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Australia’s oldest pubs

Australia is filled with a plethora of institutions that are seeping with rich history. With the continuous growth of infrastructure, visiting an alluring old-fashioned pub holds a dear place in the hearts of Australians. But which pub is Australia’s oldest? This has been a point of contention among historians and there are some conflicting opinions. Nevertheless, here is an unchronicled list of longest standing.    

The Bush Inn, Tasmania

Established in 1856, Tasmania’s The Bush Inn still operates to this day. Receiving Australian Heritage listing status, The Bush Inn was recognised as holding the country’s longest continuous hotel licence. Notably, Dame Nellie Melba, the famous operatic soprano performed lines from ‘Maritana’ during her stay at the establishment in 1924.

Nindigully Pub, Queensland

Nicknamed ‘The Gully’, Nindigully Pub is considered Queensland’s longest-standing hotel, located on the Moonie River. Kept in its original condition and location, its licencing was issued in 1864. In a town with a population of only nine, Nindigully Pub attracts locals from neighbouring towns, as well as tourists who are able to set up camp close by.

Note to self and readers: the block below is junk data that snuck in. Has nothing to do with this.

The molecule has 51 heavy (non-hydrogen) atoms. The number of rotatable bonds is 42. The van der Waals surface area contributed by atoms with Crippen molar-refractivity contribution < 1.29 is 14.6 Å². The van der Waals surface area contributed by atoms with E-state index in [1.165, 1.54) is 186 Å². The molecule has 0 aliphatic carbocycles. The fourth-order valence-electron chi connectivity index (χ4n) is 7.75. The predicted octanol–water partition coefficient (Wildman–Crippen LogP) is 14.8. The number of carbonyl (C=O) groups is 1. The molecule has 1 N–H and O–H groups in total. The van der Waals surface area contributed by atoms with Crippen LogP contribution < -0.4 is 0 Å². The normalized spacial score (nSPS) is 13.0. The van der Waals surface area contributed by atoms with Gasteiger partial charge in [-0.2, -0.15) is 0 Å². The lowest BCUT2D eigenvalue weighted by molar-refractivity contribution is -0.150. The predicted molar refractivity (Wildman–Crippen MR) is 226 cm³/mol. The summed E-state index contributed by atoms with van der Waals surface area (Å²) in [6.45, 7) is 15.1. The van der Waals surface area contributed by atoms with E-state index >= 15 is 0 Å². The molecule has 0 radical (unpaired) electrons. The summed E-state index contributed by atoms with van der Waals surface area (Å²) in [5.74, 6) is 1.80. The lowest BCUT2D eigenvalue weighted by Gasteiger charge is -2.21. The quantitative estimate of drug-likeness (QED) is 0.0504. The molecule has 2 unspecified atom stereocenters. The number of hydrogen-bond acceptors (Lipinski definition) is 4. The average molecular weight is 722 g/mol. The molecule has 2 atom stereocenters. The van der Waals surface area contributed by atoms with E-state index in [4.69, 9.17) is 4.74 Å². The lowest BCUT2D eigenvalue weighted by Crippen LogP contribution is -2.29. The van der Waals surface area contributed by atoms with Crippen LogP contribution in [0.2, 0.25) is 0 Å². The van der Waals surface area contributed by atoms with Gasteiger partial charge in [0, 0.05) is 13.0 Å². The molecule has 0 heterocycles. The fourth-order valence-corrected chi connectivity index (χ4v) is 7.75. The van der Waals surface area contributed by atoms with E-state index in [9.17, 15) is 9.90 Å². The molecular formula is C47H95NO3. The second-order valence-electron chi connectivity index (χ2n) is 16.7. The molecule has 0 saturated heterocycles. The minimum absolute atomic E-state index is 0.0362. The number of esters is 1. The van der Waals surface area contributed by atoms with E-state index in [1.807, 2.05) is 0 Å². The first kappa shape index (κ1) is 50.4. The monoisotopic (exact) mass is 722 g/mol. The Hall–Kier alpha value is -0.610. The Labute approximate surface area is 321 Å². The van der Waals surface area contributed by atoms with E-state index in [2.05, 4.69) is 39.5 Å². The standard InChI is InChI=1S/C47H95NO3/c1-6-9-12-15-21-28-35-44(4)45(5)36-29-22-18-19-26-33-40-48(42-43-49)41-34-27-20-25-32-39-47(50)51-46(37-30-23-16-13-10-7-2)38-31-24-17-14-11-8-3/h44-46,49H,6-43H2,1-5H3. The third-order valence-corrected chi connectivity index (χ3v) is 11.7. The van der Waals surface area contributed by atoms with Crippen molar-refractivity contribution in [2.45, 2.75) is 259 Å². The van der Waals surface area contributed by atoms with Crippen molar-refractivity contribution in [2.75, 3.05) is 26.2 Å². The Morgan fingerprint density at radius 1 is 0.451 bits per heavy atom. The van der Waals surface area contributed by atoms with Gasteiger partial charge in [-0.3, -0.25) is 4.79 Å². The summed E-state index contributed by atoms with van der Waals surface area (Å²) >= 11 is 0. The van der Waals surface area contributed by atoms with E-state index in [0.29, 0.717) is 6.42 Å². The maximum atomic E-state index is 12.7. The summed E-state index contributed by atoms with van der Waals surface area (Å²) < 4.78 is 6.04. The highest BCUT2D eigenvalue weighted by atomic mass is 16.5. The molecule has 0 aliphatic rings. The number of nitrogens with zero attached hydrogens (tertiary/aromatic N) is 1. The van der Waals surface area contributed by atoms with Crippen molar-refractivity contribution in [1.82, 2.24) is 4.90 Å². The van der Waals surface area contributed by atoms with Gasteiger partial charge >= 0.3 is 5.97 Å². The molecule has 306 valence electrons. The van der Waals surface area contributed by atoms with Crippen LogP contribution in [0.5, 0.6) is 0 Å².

Family Hotel, New South Wales

Located in Tibooburra, New South Wales, the Family Hotel was constructed in 1882. The Family Hotel has seen 18 owners and countless name changes in its lifetime, and is famous for its mural walls. Beloved Australian artists Clifton Pugh and Russell Drysdale spent several weeks at the Family Hotel when using the outback for inspiration for art. The walls were painted with their individual styles, and the pub has now welcomed countless artists to contribute their own designs.

The Duke of Wellington, Victoria

Established in 1853, The Duke of Wellington is considered Melbourne’s oldest licenced pub. Holding architectural significance, the pub is a true example of a pre–gold rush institution. Designed by architect Richard Dalton and businessperson Timothy Lane, the establishment was rejected by licencing in 1850 and 1851. During the waiting period for the licence, the Duke of Wellington was used as a boarding house.

Image courtesy of iStock: 677682548

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